Dogs in Roman Life and Art Though she was educated at Cambridge and because a full professor at Oxford University, archaeologist and art historian Joceyln Toynbee published under the initials J.M.C.

Dogs in Roman Life and Art

Though she was educated at Cambridge and because a full professor at Oxford University, archaeologist and art historian Joceyln Toynbee published under the initials J.M.C. Toynbee, a testament to the difficulties she encountered as a woman in 20th Century British academia, particularly launching what was then a new subject, the study of animal behavior through their depiction in artwork. Toynbee’s great work, Animals in Roman Life and Art (1973, reprinted: London: Pen & Sword, 2018) has just at last been reprinted and is again available at a very reasonable price.

Toynbee elaborates through observation and research on what is clear through sculpture, mosaics, and architecture from the Empire: Animals were important to the Romans. Dogs in particular were significant throughout the Imperial world. Decades of excavations have uncovered dozens of dogs of all types, ranging from terrier- to Labrador- and even greyhound-sized. Some were stillborn or died at birth, while others lived to ripe old ages. And although a few dogs show clear signs of having been killed deliberately, at least one was very well treated. Although the dog was rendered permanently lame by multiple leg fractures, it bore no trace of infection, suggesting that its paw was cleaned and immobilized, allowing it to heal properly. This past year a team led by archaeologist Nina Crummy, working in Silchester, England, found an early third-century pit with the remains of a puppy that was killed (the team is not sure how), two other dogs, a raven, and two doubly-pierced pot sherds. The dogs were also buried with a knife that was probably used as a razor and had an ivory handle in the form of two coupling dogs. According Crummy, the excavation’s finds specialist, the burial of the knife, an expensive object that had been made on the continent, would not have been lightly undertaken. “It should be interpreted as a deliberate burial, either as a kind of grave gift accompanying the burial of a pair of valued dogs, or a votive offering connected with the ritual life of the inhabitants [of this area of the city],” she says.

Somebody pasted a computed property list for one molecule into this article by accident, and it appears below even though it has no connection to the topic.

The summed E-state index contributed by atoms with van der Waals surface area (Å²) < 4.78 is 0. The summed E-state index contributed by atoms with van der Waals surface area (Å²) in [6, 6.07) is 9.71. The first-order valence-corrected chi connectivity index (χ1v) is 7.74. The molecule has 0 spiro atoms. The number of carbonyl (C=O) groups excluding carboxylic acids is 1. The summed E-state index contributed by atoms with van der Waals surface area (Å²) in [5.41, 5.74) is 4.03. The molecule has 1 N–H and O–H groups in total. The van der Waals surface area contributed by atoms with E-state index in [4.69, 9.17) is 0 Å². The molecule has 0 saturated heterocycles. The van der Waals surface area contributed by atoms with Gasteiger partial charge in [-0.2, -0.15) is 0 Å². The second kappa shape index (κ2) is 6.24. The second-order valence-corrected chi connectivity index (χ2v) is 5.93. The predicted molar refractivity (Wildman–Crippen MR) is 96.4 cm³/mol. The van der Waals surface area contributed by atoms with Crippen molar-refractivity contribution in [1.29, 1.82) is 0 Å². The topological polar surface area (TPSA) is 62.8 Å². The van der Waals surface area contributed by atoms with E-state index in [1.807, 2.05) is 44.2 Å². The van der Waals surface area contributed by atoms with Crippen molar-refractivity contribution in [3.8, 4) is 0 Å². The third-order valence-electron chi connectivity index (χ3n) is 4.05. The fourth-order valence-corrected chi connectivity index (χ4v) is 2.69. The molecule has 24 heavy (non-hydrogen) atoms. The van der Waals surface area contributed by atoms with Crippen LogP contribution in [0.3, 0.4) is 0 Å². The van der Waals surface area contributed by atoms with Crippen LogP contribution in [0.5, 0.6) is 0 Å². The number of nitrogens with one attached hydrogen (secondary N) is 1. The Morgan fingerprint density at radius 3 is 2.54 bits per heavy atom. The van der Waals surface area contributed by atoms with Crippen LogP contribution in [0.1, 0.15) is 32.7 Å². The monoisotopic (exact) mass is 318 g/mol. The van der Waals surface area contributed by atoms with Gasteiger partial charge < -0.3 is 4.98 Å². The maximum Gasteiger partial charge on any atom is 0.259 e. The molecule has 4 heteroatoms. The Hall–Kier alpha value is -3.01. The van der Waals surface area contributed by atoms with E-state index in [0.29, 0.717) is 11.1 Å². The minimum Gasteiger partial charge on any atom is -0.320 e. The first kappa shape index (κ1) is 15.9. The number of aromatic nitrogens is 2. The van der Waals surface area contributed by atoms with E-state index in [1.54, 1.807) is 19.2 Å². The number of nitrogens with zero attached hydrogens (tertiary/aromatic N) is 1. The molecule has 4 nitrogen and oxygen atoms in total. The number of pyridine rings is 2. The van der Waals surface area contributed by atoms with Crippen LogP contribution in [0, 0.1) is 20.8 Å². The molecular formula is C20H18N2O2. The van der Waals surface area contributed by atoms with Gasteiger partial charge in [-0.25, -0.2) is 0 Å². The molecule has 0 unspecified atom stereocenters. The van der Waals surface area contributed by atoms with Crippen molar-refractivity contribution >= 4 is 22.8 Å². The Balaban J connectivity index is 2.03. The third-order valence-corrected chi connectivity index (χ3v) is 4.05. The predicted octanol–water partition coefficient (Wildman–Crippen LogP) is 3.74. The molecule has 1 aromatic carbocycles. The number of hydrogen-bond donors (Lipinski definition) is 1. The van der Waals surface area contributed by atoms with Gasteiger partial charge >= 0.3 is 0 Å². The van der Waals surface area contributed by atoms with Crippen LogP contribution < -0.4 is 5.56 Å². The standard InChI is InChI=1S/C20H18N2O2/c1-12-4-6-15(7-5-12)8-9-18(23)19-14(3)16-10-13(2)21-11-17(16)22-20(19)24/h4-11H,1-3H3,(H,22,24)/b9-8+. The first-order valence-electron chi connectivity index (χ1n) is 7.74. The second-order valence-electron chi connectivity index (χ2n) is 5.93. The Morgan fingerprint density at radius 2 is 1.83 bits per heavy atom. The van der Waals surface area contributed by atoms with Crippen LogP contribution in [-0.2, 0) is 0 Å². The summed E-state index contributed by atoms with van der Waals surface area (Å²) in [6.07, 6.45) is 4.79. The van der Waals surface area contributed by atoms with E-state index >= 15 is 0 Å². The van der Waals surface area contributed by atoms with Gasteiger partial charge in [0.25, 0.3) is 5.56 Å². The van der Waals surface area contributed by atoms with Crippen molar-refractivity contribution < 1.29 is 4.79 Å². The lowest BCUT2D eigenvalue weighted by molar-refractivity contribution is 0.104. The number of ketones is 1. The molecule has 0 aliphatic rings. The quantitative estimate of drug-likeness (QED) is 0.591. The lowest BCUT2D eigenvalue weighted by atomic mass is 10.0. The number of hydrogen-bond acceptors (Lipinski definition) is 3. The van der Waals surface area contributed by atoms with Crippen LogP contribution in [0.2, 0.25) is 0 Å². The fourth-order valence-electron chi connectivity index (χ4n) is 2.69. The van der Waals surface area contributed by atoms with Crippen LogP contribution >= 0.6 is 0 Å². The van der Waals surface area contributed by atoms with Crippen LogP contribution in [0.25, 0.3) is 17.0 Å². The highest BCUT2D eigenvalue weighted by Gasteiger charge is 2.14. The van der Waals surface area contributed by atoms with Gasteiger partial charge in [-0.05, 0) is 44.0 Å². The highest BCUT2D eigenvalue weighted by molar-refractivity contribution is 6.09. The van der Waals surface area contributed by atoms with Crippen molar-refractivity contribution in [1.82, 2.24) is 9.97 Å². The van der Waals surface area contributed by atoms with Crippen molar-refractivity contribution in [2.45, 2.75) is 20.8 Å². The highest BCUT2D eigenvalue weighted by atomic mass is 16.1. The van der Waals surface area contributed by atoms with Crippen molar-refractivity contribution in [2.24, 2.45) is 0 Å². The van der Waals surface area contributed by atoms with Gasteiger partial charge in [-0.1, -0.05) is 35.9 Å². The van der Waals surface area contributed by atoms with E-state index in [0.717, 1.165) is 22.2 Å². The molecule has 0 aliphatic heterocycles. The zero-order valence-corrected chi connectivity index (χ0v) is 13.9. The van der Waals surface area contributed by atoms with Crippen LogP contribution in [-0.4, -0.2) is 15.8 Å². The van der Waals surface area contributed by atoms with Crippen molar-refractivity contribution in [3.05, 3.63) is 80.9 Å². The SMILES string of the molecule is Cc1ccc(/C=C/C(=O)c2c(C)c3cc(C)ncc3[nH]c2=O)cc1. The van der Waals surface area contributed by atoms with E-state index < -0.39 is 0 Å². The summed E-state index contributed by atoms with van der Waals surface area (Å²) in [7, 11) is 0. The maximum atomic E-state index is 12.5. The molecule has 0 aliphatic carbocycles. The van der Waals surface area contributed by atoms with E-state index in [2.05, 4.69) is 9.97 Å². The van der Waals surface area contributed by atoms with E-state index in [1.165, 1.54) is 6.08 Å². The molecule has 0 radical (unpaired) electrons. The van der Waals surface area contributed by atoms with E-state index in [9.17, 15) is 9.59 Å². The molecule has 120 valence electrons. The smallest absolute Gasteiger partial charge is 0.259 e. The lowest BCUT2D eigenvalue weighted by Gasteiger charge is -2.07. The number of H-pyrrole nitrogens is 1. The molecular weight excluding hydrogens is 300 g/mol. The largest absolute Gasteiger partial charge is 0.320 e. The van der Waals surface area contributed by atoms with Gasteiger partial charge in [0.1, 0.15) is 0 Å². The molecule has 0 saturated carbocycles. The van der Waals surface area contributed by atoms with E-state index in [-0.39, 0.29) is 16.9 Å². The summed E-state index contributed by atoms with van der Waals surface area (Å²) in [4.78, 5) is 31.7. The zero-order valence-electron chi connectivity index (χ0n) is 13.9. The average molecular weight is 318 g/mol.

The dogs from Silchester are also evidence that in the Roman world, small dogs were favored over larger ones. According to University of Winnipeg archaeologist Michael MacKinnon, the spread of toy breeds by the Romans represents shifting attitudes toward pet-keeping, or an ardent effort to incorporate pet ownership into the more regular uses of dogs, such as herding and guarding. “It seems to be a Roman phenomenon that I suspect ties in with conspicuous consumption by the elite and other attempts at wealth and showiness,” says MacKinnon. Archaeological evidence from the Roman world, including Silchester, also suggests that they may have been breeding for smaller dogs. “Bow-legged animals occur [starting in the] early Romano-British period, as does the absence of the lower third molar and crowding of the premolars,” says Kate Clark, the Silchester team’s bone specialist. “These conditions are due to the rapid diminution of the species whereby jaw size decreases faster than tooth size.”

One of the most charming signs of dog life at Roman villas, farms, and military camps across Britain are the pawprints left in drying building tiles. There are dozens of these tiles from Silchester, and hundreds from Roman Britain —perhaps as many as one percent of all the tiles produced there according to Fulford — proof that it is not just modern dogs who stick their paws where they may not belong.

Reference: Jarrett A. Lobell and Eric Powell. “Dogs of Roman Britain,” Archaeology, October 2010, Vol.63(5), p.31. 


Ivory knife handle found with a dog burial in Silchester, England. First Century. Photo: University of Reading.

Paolo Veronese, Diana, c. 1560. Photo: University of California, San Diego.

Roman Pedimental Relief: Bear and Dogs, Third Century. Seattle Art Museum, Nr. 6643

Hunting scene floor mosaic, Fourth Century, Piazza Armerina, Sicily. Photo: Arielle Kozloff Brodkey.

Great Palace Mosaic Museum, Mosaic Scene, Dogs Hunting a Rabbit, c. 530. Istanbul, Turkey. Photo: Shmuel Magal, Sites and Photos.

Child and puppy, detail of a mosaic from the peristyle floor of the Great Palace of Constantinople, Sixth Century. Photo: University of California, San Diego.


Further Reading: Gordon Lindsay Campbell and Michael Mackinnon. “Pets.” In The Oxford Handbook of Animals in Classical Thought and Life. Oxford: Oxford University Press, 2014. 

Kate Messner and Kelley McMorris. Danger in Ancient Rome (Ranger in Time #2). New York: Scholastic Press, 2015.

Posted by Jean Marie Carey

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